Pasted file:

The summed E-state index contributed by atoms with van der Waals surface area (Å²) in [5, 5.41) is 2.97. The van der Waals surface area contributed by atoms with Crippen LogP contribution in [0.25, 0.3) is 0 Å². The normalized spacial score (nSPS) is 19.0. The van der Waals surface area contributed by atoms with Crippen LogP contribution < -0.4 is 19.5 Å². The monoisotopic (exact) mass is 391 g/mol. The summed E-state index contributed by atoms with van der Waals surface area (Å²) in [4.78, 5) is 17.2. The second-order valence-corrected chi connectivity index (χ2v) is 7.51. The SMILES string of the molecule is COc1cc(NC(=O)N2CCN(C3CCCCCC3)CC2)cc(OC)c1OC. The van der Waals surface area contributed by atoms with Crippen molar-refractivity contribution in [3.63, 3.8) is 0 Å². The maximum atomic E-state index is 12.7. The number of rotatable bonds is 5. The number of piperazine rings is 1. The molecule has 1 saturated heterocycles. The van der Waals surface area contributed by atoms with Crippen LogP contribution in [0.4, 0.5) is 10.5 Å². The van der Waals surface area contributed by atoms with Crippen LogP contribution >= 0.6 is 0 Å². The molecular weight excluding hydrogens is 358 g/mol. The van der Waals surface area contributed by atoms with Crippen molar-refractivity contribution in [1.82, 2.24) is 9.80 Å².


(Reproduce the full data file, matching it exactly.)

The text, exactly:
The summed E-state index contributed by atoms with van der Waals surface area (Å²) in [5, 5.41) is 2.97. The van der Waals surface area contributed by atoms with Crippen LogP contribution in [0.25, 0.3) is 0 Å². The normalized spacial score (nSPS) is 19.0. The van der Waals surface area contributed by atoms with Crippen LogP contribution < -0.4 is 19.5 Å². The monoisotopic (exact) mass is 391 g/mol. The summed E-state index contributed by atoms with van der Waals surface area (Å²) in [4.78, 5) is 17.2. The second-order valence-corrected chi connectivity index (χ2v) is 7.51. The SMILES string of the molecule is COc1cc(NC(=O)N2CCN(C3CCCCCC3)CC2)cc(OC)c1OC. The van der Waals surface area contributed by atoms with Crippen molar-refractivity contribution in [3.63, 3.8) is 0 Å². The maximum atomic E-state index is 12.7. The number of rotatable bonds is 5. The number of piperazine rings is 1. The molecule has 1 saturated heterocycles. The van der Waals surface area contributed by atoms with Crippen LogP contribution in [0.4, 0.5) is 10.5 Å². The van der Waals surface area contributed by atoms with Crippen LogP contribution >= 0.6 is 0 Å². The molecular weight excluding hydrogens is 358 g/mol. The van der Waals surface area contributed by atoms with Crippen molar-refractivity contribution in [1.82, 2.24) is 9.80 Å².